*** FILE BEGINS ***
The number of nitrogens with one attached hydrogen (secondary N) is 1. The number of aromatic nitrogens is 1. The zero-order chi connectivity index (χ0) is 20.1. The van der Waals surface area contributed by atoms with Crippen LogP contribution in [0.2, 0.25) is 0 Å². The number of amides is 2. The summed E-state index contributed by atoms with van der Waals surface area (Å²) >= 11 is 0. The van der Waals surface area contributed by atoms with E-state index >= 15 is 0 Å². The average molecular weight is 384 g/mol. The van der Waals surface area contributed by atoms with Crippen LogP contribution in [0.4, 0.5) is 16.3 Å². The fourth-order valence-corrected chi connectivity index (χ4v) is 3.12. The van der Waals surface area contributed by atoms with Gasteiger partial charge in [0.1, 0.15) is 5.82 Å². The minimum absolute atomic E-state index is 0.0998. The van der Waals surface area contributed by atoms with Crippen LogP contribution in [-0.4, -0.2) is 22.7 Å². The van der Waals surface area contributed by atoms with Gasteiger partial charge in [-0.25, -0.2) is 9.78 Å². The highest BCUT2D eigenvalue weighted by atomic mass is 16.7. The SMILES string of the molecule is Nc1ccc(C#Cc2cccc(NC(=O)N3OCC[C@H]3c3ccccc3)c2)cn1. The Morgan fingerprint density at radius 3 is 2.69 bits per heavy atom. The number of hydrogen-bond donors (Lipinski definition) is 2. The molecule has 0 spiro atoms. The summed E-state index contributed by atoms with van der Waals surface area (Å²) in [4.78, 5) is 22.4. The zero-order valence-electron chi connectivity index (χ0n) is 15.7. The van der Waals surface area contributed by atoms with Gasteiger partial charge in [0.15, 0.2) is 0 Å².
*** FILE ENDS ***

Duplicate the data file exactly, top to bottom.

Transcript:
The number of nitrogens with one attached hydrogen (secondary N) is 1. The number of aromatic nitrogens is 1. The zero-order chi connectivity index (χ0) is 20.1. The van der Waals surface area contributed by atoms with Crippen LogP contribution in [0.2, 0.25) is 0 Å². The number of amides is 2. The summed E-state index contributed by atoms with van der Waals surface area (Å²) >= 11 is 0. The van der Waals surface area contributed by atoms with E-state index >= 15 is 0 Å². The average molecular weight is 384 g/mol. The van der Waals surface area contributed by atoms with Crippen LogP contribution in [0.4, 0.5) is 16.3 Å². The fourth-order valence-corrected chi connectivity index (χ4v) is 3.12. The van der Waals surface area contributed by atoms with Gasteiger partial charge in [0.1, 0.15) is 5.82 Å². The minimum absolute atomic E-state index is 0.0998. The van der Waals surface area contributed by atoms with Crippen LogP contribution in [-0.4, -0.2) is 22.7 Å². The van der Waals surface area contributed by atoms with Gasteiger partial charge in [-0.25, -0.2) is 9.78 Å². The highest BCUT2D eigenvalue weighted by atomic mass is 16.7. The SMILES string of the molecule is Nc1ccc(C#Cc2cccc(NC(=O)N3OCC[C@H]3c3ccccc3)c2)cn1. The Morgan fingerprint density at radius 3 is 2.69 bits per heavy atom. The number of hydrogen-bond donors (Lipinski definition) is 2. The molecule has 0 spiro atoms. The summed E-state index contributed by atoms with van der Waals surface area (Å²) in [4.78, 5) is 22.4. The zero-order valence-electron chi connectivity index (χ0n) is 15.7. The van der Waals surface area contributed by atoms with Gasteiger partial charge in [0.15, 0.2) is 0 Å².